Despite last month’s reports that appeared to suggest that the BBC’s commentary line-up for next season was set in stone, more recent rumours suggest that all is far from well in the BBC’s plans for next season.
It appeared to be a foregone conclusion that Jonathan Legard and Martin Brundle would team up in the commentary booth. But the fact that no official announcement was ever made was quite odd. Originally, the BBC were going to announce their plans during the weekend of the Italian Grand Prix. The Monza race passed with no word from the BBC.
Since then, it has only been vaguely stated that an announcement will be made after the end of the season. If the BBC don’t have all their loose ends tied up yet, this suggests that their planned dry run at Interlagos will not be happening. As such, the team covering F1 for the BBC in 2009 will almost certainly go into the season “cold”.
Here is what one insider wrote on a message board last week:
So the rumour goes, the BBC’s first choice as lead commentator is not willing to accept the financial package they are offering, and won’t sign a contract without more money being offered.
However the BBC also has an issue with its second-choice commentator: Another of the talent they have already signed has a long-running dispute with second-choice commentator and refuses to work with him. Indeed he has it written into his contract that he won’t work with him.
Then there’s the matter of the BBC telling all of the other applicants that they weren’t “what the BBC is looking for”.
So the first choice refuses to sign a contract, the second choice is contractually unable to do the job and everyone else has been told to look for a job elsewhere! Quite a pickle.
The identities of choices numbers one and two are not known, but educated guesses have Jonathan Legard as the BBC’s first choice. Legard looked set to take the job, but was known to be reluctant. The former Radio 5 Live F1 commentator decided a number of years ago that the worldwide travel involved in covering the sport was no longer for him and opted to become a British-based football reporter instead. As such, it is easy to see why Legard might be in two minds about returning to F1 commentating.
Furthermore, it is said that there is some friction over the amount he has been offered in the role. Rumours suggest that Jonathan Legard has been offered £76,000 for a season. This is compared to Martin Brundle’s rumoured £1 million pay packet. Although that is a lot of money, it is said that this is less than what Brundle currently gets paid by ITV. Brundle is also in a stronger negotiating position because he is one of the most respected commentators in the business and has won several awards.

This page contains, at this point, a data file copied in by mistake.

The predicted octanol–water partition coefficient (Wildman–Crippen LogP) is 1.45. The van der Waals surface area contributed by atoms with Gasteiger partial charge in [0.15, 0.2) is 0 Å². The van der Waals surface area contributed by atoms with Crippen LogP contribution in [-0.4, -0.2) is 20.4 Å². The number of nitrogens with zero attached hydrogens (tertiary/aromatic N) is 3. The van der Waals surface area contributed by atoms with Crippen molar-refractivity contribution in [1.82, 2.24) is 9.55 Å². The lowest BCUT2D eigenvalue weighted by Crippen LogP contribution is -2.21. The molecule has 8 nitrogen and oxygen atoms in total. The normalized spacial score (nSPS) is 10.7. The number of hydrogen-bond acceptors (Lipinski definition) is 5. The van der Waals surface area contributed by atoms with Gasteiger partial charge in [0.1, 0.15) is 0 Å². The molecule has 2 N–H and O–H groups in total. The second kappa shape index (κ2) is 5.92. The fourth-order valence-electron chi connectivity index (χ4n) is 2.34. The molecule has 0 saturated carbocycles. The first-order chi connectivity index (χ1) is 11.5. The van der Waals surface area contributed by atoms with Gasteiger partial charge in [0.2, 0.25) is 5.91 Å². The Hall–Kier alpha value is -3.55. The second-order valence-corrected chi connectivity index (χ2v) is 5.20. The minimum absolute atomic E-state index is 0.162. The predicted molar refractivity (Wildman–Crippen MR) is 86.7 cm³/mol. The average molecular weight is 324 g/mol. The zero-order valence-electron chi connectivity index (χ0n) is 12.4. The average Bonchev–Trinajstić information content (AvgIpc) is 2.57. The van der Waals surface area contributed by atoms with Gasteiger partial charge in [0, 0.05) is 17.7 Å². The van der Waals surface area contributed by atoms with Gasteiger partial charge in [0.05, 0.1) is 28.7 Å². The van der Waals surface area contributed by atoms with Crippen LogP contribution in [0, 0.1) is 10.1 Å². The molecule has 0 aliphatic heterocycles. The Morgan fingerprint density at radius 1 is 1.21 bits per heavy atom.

The BBC want to pay less for the main commentator, who is being offered a uniquely career-enhancing opportunity, whoever ends up getting the gig. However, it is easy to see why someone would be peeved at being paid just 7.6% of what his ostensibly junior partner earns.
The Daily Mail also suggests that Legard is wary of taking on the role because of “the inevitable comparisons with Murray [Walker].” This is understandable given the barrage of criticism that James Allen has had to face over the years.
Although it’s been easy to put the pieces together over the spanner in the works considering the BBC’s first choice, the issue surrounding the BBC’s second choice remains much more of a mystery. Most are guessing that the second choice is David Croft, current Radio 5 Live commentator. Whoever it is, what this person may have done to upset someone so much that they have had it written in their contract that they won’t work with him is a mystery.
During his commentary for a practice session for the Chinese Grand Prix, David Croft dropped a pretty heavy hint that he would remain on Radio 5 Live, saying that he didn’t mind if people switched to television to watch Formula 1, just as long as they pressed the red button. The red button service would almost certainly include the option to listen to Radio 5 Live commentary.
At least plans for red button services for Formula 1 appear to be going more swimmingly. Another insider on the same message board has uploaded a mockup of the BBC’s interactive F1 coverage. It suggests that the BBC will carry at least the FOM world feed, a dedicated on-board channel, live timing and a few other bits and bobs.
As for the commentators, it looks as though the BBC is in a right pickle. The BBC wants to keep an eye on the pennies and its budget for F1 is lower than ITV’s. They could increase their offer to Jonathan Legard, though the coffers obviously don’t have an unlimited supply of money. Given the bad feelings and politics that have already emerged, the BBC commentary booth could well be a frosty place next season, and that is not good for anyone concerned.
Let’s just hope the BBC decide to turn to Ben Edwards, who is easily the most desirable candidate if Legard and Croft are unable to take up the role.
To keep up with the rumours surrounding the BBC’s coverage next season, I highly recommend keeping an eye on this thread over at Digital Spy.